HOLLYWOOD -- William I. Koch, the chairman of a major supercomputing company and one of the richest men in the United States, has asked the head of a large Hollywood talent agency to explore making a bid for ailing Metro-Goldwyn-Mayer Inc., according to film industry sources.
In a letter dated Sept. 16, Mr. Koch authorized Jeff Berg, chairman of International Creative Management, "to solicit information about Metro-Goldwyn-Mayer on behalf of Oxbow Corporation so that Oxbow can evaluate the feasibility of the purchase of all or part of MGM."
Mr. Koch and Mr. Berg declined to discuss the arrangement yesterday.
But film industry agents and executives said that Mr. Koch's interest in the once-great, now deeply troubled MGM studio reflected the increased interest among investors in entertainment companies, which has come amid a bidding war for Paramount Communications.
Besides Paramount, several other entertainment companies have been on the market recently. Last month, Ted Turner agreed to buy New Line Cinema and Castle Rock, a move designed in part to expand his sources for television.
"People look at the Paramount situation and they say, 'Wow,' " one knowledgeable agent said. "They look around and see that, aside from Paramount and Disney, there's only one freestanding studio left. And that's MGM."
MGM has undergone financial and creative turmoil for years. Credit Lyonnais, the giant French bank, took control of the studio last year, after a default by Giancarlo Paretti, the Italian financier who had borrowed heavily to acquire the company.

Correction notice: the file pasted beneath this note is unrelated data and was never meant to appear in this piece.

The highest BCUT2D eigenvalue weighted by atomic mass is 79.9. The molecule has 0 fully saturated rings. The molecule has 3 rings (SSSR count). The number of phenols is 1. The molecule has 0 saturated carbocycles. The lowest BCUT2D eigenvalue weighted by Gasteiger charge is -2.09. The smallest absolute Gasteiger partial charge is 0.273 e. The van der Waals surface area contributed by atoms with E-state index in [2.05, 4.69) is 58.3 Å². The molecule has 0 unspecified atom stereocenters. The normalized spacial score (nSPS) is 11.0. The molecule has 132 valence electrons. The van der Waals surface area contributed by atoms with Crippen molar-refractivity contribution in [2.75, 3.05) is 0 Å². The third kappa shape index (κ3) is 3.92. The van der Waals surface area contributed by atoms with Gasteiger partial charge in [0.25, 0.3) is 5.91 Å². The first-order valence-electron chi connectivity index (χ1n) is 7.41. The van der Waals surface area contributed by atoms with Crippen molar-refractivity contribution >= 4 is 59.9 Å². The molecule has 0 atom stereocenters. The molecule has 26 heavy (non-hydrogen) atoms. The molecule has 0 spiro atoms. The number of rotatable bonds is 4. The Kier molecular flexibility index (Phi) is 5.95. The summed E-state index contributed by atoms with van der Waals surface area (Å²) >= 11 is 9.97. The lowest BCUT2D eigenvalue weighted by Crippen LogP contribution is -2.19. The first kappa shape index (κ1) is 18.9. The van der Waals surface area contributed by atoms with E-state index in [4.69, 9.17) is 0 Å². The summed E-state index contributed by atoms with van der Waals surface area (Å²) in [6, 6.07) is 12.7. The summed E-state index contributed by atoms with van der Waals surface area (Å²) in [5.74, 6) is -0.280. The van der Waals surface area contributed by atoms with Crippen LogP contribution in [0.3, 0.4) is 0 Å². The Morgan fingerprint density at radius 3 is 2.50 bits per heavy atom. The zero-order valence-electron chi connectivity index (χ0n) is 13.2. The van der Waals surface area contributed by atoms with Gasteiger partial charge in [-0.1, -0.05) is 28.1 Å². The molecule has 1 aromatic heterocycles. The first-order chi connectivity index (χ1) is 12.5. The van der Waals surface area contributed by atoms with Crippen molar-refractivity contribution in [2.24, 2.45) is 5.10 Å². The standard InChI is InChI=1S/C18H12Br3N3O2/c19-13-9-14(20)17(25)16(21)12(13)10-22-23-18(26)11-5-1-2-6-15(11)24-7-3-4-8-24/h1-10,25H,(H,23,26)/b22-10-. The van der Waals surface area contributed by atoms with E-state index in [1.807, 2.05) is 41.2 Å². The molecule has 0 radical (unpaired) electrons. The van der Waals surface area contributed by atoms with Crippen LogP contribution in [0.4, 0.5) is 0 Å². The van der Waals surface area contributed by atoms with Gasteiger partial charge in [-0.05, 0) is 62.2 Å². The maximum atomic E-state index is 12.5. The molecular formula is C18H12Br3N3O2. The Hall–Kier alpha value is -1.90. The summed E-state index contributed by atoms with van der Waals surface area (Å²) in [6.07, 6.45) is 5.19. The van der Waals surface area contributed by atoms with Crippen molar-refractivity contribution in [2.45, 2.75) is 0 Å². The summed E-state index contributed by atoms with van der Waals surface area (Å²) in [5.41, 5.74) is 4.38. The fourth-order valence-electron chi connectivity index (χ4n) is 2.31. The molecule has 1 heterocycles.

Mr. Koch is a son of Fred Koch, the billionaire founder of Koch Industries of Wichita, Kan., the oil, chemical and agricultural giant. Fred Koch died in 1967.
William Koch founded Oxbow Corp. in 1983; the company owns plants that generate electricity using alternative fuels, markets coal and petroleum and invests in real estate.
Forbes magazine ranked Oxbow, based in West Palm Beach, Fla., as the 97th-largest privately held company in the United States. Mr. Koch is also chairman of Kendall Square Research Corp. of Waltham, Mass., which produces supercomputers.
International Creative is the second-largest talent agency in Hollywood. It represents stars like Arnold Schwarzenegger, Julia Roberts, Mel Gibson and Michelle Pfeiffer.
Mr. Berg is now assembling a financial team, from within and outside his agency, to examine MGM's assets and future. Mr. Berg is expected to start reporting his findings to Koch within the next 30 days, people close to Mr. Koch said.